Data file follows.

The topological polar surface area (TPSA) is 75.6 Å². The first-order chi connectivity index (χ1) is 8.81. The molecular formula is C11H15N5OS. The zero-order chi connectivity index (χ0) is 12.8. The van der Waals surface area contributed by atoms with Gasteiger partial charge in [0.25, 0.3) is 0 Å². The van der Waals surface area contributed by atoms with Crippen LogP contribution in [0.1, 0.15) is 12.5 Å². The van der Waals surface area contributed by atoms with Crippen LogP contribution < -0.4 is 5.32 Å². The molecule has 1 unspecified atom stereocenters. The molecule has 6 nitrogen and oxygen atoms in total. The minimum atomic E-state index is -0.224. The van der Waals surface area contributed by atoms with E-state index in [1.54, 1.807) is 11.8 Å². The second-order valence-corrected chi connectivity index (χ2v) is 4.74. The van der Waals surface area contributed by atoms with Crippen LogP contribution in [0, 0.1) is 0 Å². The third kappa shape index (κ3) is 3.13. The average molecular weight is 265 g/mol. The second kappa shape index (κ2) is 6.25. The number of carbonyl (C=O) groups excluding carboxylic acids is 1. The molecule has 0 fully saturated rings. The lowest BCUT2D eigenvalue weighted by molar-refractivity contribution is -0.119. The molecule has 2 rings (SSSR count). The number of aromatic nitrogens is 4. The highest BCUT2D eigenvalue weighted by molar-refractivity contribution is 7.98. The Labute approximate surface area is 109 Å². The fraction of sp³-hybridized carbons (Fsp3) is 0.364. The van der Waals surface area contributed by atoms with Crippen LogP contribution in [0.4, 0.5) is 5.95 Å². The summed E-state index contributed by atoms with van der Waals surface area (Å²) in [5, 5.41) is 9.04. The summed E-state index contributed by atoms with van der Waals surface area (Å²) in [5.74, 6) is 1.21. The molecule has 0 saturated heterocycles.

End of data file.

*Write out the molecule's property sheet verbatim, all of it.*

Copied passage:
The topological polar surface area (TPSA) is 75.6 Å². The first-order chi connectivity index (χ1) is 8.81. The molecular formula is C11H15N5OS. The zero-order chi connectivity index (χ0) is 12.8. The van der Waals surface area contributed by atoms with Gasteiger partial charge in [0.25, 0.3) is 0 Å². The van der Waals surface area contributed by atoms with Crippen LogP contribution in [0.1, 0.15) is 12.5 Å². The van der Waals surface area contributed by atoms with Crippen LogP contribution < -0.4 is 5.32 Å². The molecule has 1 unspecified atom stereocenters. The molecule has 6 nitrogen and oxygen atoms in total. The minimum atomic E-state index is -0.224. The van der Waals surface area contributed by atoms with E-state index in [1.54, 1.807) is 11.8 Å². The second-order valence-corrected chi connectivity index (χ2v) is 4.74. The van der Waals surface area contributed by atoms with Crippen LogP contribution in [0, 0.1) is 0 Å². The third kappa shape index (κ3) is 3.13. The average molecular weight is 265 g/mol. The second kappa shape index (κ2) is 6.25. The number of carbonyl (C=O) groups excluding carboxylic acids is 1. The molecule has 0 fully saturated rings. The lowest BCUT2D eigenvalue weighted by molar-refractivity contribution is -0.119. The molecule has 2 rings (SSSR count). The number of aromatic nitrogens is 4. The highest BCUT2D eigenvalue weighted by molar-refractivity contribution is 7.98. The Labute approximate surface area is 109 Å². The fraction of sp³-hybridized carbons (Fsp3) is 0.364. The van der Waals surface area contributed by atoms with Crippen LogP contribution in [0.4, 0.5) is 5.95 Å². The summed E-state index contributed by atoms with van der Waals surface area (Å²) in [5, 5.41) is 9.04. The summed E-state index contributed by atoms with van der Waals surface area (Å²) in [5.74, 6) is 1.21. The molecule has 0 saturated heterocycles.